Also, my brother is going to try and qualify for the Boston Marathon on October 17. He is 33 years old, so his qualifying time is 3:10, which works out to 7 minute 11 second miles for 26 miles. I can barely run that fast in a 10k. He has only run one marathon before and finished over 4 hours. And he ran a half marathon this year and did it in 1:38. That projects to about a 3:30 marathon.
But he has been working his ass off, running about 40 miles a week and doing nearly all of it around target race pace. And he has been doing all of this with three small kids at home.
He is a great example of how very hard work can help you improve far more than conventional wisdom would dictate. The experts would tell you that you can't improve your race time that much in just a few months. Well sometimes we have to prove the experts wrong.
To accomplish any new goal, you have to build new habits. Here is an article with some tips to help you develop new, productive habits.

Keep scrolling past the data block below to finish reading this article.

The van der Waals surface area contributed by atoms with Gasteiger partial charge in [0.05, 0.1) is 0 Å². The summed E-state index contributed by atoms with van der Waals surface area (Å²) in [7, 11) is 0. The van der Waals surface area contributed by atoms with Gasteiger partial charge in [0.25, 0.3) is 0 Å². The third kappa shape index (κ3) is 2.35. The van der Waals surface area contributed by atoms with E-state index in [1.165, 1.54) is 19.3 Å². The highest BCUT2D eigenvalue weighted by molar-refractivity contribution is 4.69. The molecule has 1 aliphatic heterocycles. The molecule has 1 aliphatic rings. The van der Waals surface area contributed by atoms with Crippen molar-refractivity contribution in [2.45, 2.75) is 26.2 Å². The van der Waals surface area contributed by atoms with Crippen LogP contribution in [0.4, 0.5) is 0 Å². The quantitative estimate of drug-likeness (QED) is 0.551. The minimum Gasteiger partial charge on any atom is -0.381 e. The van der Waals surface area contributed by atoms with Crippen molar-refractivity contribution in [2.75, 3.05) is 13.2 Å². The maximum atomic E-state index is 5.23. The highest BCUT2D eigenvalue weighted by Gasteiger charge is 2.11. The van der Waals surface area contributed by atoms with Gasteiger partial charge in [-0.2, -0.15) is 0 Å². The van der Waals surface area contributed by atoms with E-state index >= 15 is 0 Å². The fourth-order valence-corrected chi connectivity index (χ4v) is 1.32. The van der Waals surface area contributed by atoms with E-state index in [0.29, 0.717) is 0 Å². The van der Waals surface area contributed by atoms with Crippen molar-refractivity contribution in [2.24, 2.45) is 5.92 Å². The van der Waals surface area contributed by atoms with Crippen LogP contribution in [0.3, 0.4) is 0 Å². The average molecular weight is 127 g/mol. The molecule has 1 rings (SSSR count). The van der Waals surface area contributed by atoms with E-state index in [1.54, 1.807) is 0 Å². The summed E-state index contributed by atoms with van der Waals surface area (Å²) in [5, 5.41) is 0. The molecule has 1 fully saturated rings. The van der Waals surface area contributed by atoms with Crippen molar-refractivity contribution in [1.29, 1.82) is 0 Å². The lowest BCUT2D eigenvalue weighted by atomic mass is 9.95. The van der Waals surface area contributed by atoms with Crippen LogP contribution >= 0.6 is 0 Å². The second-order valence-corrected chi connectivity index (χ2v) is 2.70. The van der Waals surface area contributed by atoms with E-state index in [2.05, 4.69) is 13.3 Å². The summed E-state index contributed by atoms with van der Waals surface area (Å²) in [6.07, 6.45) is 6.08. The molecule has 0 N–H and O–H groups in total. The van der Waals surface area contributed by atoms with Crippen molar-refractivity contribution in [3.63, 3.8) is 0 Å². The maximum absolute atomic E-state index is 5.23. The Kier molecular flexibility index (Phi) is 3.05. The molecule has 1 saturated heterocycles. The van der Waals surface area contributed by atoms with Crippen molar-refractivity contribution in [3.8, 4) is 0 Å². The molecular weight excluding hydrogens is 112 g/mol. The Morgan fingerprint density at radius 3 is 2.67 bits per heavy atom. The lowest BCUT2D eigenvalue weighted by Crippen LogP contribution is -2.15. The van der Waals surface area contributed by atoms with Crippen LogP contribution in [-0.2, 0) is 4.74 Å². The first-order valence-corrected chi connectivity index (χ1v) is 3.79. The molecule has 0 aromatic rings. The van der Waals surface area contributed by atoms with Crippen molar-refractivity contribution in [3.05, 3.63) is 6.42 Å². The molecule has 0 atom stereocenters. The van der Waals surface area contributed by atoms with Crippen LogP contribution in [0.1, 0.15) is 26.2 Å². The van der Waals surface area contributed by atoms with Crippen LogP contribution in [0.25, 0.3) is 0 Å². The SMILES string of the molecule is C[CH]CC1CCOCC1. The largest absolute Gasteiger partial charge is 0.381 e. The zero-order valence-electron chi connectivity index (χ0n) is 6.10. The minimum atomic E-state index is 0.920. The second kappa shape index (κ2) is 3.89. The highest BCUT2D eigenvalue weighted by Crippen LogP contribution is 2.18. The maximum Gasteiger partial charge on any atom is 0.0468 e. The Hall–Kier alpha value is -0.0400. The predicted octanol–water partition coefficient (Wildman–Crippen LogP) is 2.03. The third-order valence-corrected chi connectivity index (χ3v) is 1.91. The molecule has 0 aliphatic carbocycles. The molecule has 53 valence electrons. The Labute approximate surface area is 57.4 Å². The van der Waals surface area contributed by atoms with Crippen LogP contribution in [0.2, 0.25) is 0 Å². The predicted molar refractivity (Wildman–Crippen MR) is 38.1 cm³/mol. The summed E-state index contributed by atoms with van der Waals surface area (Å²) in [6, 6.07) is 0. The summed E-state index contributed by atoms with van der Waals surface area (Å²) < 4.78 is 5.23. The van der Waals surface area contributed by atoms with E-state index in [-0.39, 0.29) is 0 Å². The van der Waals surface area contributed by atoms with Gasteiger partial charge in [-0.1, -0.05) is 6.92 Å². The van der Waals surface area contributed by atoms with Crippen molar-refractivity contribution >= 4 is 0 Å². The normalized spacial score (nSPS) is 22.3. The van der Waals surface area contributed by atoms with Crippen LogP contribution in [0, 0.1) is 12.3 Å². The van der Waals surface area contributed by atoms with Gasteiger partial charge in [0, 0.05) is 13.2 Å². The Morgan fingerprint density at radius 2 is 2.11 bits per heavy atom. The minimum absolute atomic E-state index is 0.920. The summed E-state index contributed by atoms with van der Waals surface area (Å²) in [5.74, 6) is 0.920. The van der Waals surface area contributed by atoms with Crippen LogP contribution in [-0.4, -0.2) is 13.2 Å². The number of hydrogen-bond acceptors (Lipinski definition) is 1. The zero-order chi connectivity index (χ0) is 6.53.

The Habit Change Cheatsheet
Friday, October 9, 2009
4 handstand pushups
run 8 miles 59:50
I have heard a ton of stories this year about people who have gotten in the best shape of their life. People are either losing weight, running new races, or training harder than they ever have before. I was wondering if this wave of health and fitness had anything to do with the recession, and I guess it partially does. Here are three articles about how interest in running booms during recessions. (Running and Rambling, WSJ Slow Economy, Faster Marathons, WSJ Running for Lean Times).
The theme of each of the articles is similar. More people focus on fitness to relieve stress during difficult times, and since some unemployed people have more time, they exercise and run more so overall marathon times across the country go down.
A couple of interesting facts. Across the country this year, 4.6% of all marathon runners will run times that qualify for the Boston Marathon (shows how hard that is). This number is 39% higher than the year before. Another one is that the New York City Triathlon sold out in 22 minutes this year, versus 8 hours the year before.